Tools To Improve Riverbank Now Available 7 Days A Week
Just a few years ago, the woods along the North Loop riverbank were so choked with invasive Buckthorn and thick vines, many joggers and pedestrians couldn’t even tell there was a river on the other side.
But thanks to our volunteers who have turned out in force on Saturdays to clear out the invasive species, we now have a much healthier forest and are focused on the next phase: bringing in more species of native trees and pollinator-friendly plants.
And to help make it as convenient as possible for our volunteers, we now have a giant toolbox stocked with tools, gloves and detailed instructions, just behind the restroom near the playground in James Rice Park.
“This is to give people the opportunity to come when it’s convenient for them rather than convenient for the North Loop Neighborhood Association to organize an event,” said NLNA board member David Crary. “In five years I think we have an opportunity to really transform this park into a place that’s not only beautiful for people but a beautiful place for the birds, bees, butterflies and nature in general.”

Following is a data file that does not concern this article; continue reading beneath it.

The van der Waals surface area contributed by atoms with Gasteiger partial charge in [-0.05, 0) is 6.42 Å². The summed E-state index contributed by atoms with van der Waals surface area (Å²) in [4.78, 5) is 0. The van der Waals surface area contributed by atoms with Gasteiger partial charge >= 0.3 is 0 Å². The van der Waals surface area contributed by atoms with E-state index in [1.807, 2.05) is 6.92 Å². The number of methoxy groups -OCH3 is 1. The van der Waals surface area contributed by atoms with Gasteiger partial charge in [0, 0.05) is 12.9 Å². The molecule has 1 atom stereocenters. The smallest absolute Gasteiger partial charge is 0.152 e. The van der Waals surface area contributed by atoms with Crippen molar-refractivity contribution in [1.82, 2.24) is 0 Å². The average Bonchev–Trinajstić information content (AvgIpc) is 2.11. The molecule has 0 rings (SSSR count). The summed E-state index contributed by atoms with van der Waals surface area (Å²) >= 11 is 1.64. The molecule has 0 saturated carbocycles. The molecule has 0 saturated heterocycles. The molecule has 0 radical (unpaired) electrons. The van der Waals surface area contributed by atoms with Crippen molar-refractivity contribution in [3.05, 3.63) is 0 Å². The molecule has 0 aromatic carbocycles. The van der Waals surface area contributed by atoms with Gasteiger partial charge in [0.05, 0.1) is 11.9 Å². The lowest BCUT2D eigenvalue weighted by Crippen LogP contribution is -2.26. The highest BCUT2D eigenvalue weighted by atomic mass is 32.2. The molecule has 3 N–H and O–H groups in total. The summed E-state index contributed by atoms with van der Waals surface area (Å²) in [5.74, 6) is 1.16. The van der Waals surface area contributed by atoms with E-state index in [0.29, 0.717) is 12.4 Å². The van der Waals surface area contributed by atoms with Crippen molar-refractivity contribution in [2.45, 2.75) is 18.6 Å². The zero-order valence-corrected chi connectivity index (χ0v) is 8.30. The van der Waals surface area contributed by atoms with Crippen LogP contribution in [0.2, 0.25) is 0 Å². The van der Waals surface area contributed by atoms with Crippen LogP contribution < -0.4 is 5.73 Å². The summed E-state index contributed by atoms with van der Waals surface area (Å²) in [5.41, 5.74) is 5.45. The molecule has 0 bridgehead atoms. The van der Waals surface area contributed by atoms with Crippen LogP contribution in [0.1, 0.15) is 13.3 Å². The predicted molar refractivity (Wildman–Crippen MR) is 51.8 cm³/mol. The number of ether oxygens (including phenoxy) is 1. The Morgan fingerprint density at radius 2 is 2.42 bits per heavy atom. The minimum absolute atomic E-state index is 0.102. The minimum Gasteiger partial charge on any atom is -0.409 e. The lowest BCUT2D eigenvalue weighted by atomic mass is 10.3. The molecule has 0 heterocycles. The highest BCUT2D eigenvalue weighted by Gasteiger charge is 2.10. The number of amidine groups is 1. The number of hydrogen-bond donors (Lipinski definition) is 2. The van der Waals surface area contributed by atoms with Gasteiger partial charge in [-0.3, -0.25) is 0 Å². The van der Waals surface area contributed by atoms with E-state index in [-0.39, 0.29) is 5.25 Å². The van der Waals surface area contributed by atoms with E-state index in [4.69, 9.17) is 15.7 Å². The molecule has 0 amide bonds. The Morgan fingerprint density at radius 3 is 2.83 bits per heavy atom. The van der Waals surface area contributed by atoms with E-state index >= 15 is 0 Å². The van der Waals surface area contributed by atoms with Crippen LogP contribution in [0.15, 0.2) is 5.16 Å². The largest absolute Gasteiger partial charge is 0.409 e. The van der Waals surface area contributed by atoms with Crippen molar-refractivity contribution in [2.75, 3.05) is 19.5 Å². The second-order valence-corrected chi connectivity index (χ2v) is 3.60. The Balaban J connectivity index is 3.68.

Among the tasks that can be done right now: clipping some of the Buckthorns that have re-sprouted or digging out some of the invasive Burdock plants.
A big part of the next phase will involve diversifying the riverbank, since there are currently only two or three species of trees there. That could be a problem if a destructive tree pest such as an emerald ash borer moves in.
“We want deeper-rooted species that are gonna improve soil, hold soil in place, prevent erosion and improve water quality,” said Alex Roth, Conservation Director of Friends Of The Mississippi River. “We want species that are blooming and fruiting that provide habitat for pollinators and wildlife. And then we just want to make sure that what’s here now is gonna be here in the future. And we do that through diversifying the canopy.”
Volunteers wanting to use the toolbox can get the code to open it by writing to firstname.lastname@example.org.
By Mike Binkley, North Loop volunteer